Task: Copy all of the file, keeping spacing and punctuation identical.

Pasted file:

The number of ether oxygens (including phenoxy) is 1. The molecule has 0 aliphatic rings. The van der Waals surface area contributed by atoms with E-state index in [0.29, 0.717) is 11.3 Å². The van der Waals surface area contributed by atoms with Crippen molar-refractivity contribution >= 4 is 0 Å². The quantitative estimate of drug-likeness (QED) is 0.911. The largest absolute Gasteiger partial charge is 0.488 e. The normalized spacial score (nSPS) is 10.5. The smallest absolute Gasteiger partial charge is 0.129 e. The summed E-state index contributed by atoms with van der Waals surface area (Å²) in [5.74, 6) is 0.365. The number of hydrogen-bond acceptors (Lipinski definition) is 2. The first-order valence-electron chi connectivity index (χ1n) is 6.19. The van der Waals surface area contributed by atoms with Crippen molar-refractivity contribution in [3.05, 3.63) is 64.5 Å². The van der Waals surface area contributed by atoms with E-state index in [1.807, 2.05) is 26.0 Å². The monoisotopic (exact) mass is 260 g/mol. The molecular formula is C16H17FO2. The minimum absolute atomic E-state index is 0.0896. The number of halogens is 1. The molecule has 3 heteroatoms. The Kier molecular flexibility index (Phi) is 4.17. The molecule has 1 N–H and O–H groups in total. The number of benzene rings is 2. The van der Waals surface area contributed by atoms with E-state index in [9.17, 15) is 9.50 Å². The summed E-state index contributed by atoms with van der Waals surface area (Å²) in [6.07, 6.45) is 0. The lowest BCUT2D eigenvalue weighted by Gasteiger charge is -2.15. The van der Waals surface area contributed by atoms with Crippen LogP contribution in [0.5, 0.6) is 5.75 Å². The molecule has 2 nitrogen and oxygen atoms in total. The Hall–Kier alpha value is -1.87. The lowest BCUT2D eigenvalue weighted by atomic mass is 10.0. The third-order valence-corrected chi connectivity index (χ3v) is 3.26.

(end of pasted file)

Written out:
The number of ether oxygens (including phenoxy) is 1. The molecule has 0 aliphatic rings. The van der Waals surface area contributed by atoms with E-state index in [0.29, 0.717) is 11.3 Å². The van der Waals surface area contributed by atoms with Crippen molar-refractivity contribution >= 4 is 0 Å². The quantitative estimate of drug-likeness (QED) is 0.911. The largest absolute Gasteiger partial charge is 0.488 e. The normalized spacial score (nSPS) is 10.5. The smallest absolute Gasteiger partial charge is 0.129 e. The summed E-state index contributed by atoms with van der Waals surface area (Å²) in [5.74, 6) is 0.365. The number of hydrogen-bond acceptors (Lipinski definition) is 2. The first-order valence-electron chi connectivity index (χ1n) is 6.19. The van der Waals surface area contributed by atoms with Crippen molar-refractivity contribution in [3.05, 3.63) is 64.5 Å². The van der Waals surface area contributed by atoms with E-state index in [1.807, 2.05) is 26.0 Å². The monoisotopic (exact) mass is 260 g/mol. The molecular formula is C16H17FO2. The minimum absolute atomic E-state index is 0.0896. The number of halogens is 1. The molecule has 3 heteroatoms. The Kier molecular flexibility index (Phi) is 4.17. The molecule has 1 N–H and O–H groups in total. The number of benzene rings is 2. The van der Waals surface area contributed by atoms with E-state index in [9.17, 15) is 9.50 Å². The summed E-state index contributed by atoms with van der Waals surface area (Å²) in [6.07, 6.45) is 0. The lowest BCUT2D eigenvalue weighted by Gasteiger charge is -2.15. The van der Waals surface area contributed by atoms with Crippen LogP contribution in [0.5, 0.6) is 5.75 Å². The molecule has 2 nitrogen and oxygen atoms in total. The Hall–Kier alpha value is -1.87. The lowest BCUT2D eigenvalue weighted by atomic mass is 10.0. The third-order valence-corrected chi connectivity index (χ3v) is 3.26.